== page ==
'Scream" opens with nature sounds as synths and drums come and go reminding me briefly of "Xanadu". It starts to pick up around 1 1/2 minutes.This is both pleasant and enjoyable. A change before 4 1/2 minutes as the piano takes over then some tasteful guitar leads. "Lokapalas" opens with synths then it kicks in before a minute as the guitar and drums standout. Synths are back late to end it. "Senran" opens with piano before the drums then guitar join in. It's CAMEL-like around 2 minutes. "Children Of The Cloud" again starts with piano then guitar and drums arrive after a minute. Piano only returns as these contrasts continue. "Olympus" features lots of synths early then it kicks in then settles back again. I like the organ 2 minutes in. Catchy stuff.

"Impression" starts out with not a lot going on then we get some relaxed guitar after a minute. "Crusader" kicks in right away then settles back with piano 1 1/2 minutes in as contrasts continue. "Legend" is another favourite of mine. Sampled mellotron to open.This is a laid back tune with piano and light drums. A change after 2 1/2 minutes as guitar comes in from here to the end. Very enjoyable. "Anu radhapura" has a World- Music flavour at times and sampled mellotron to end it. "Flower Of Scotland" features picked guitar? and atmosphere. "In Your Eyes" is a mellow piece with piano and guitar leading. "A Prophets Dream" is more uptempo with guitar and pulsating synths. It does settle down nicely 3 1/2 minutes in.Then we get soaring guitar before 5 minutes to the end.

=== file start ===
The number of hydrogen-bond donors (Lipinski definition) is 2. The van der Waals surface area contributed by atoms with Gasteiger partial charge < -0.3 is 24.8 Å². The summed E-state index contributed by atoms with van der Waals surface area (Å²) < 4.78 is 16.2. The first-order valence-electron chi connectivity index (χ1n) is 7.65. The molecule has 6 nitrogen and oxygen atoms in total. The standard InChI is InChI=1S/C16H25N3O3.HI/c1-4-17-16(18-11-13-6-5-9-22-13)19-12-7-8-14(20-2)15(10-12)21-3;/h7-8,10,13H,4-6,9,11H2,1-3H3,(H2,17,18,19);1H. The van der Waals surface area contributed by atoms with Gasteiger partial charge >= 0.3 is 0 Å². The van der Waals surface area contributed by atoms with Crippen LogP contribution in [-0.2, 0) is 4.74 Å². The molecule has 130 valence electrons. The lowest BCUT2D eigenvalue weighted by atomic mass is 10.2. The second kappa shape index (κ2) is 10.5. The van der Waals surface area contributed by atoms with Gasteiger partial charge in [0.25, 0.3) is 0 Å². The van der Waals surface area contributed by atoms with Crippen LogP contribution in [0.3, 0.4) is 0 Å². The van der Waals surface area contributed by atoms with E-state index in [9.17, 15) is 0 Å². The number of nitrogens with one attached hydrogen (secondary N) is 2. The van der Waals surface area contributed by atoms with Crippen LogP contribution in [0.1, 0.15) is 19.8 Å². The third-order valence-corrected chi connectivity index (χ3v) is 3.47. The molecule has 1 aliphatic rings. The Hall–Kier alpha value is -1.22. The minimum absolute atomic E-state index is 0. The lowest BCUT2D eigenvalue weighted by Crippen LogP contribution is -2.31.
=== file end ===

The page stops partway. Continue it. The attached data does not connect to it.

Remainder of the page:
There are some really enjoyable moments on this album.

Review by kev rowland
4 stars Ah good, an instrumental prog band from Holland. So I sighed, put it on, and then woke up. Odyssice have obviously been playing close attention to Jadis and Camel and have put together an album that may not have vocals but is no less for that. If I had to pick fault it would have to be with the version of "Flower Of Scotland" (which I notice Malcolm pointedly avoids in the press release).

Although the highlight for me and for many will be the guitar playing of Bastiaan Peters, special mention must be made of the keyboard playing of Jeroen van der Wiel who provides the perfect melodic counterpoint. While much of the album is fairly restrained, there are some powerful moments to be heard and the result is an album that is most pleasing to the ear. If this style of prog is appealing then this is a band worth discovering

Originally appeared in Feedback #62, May 01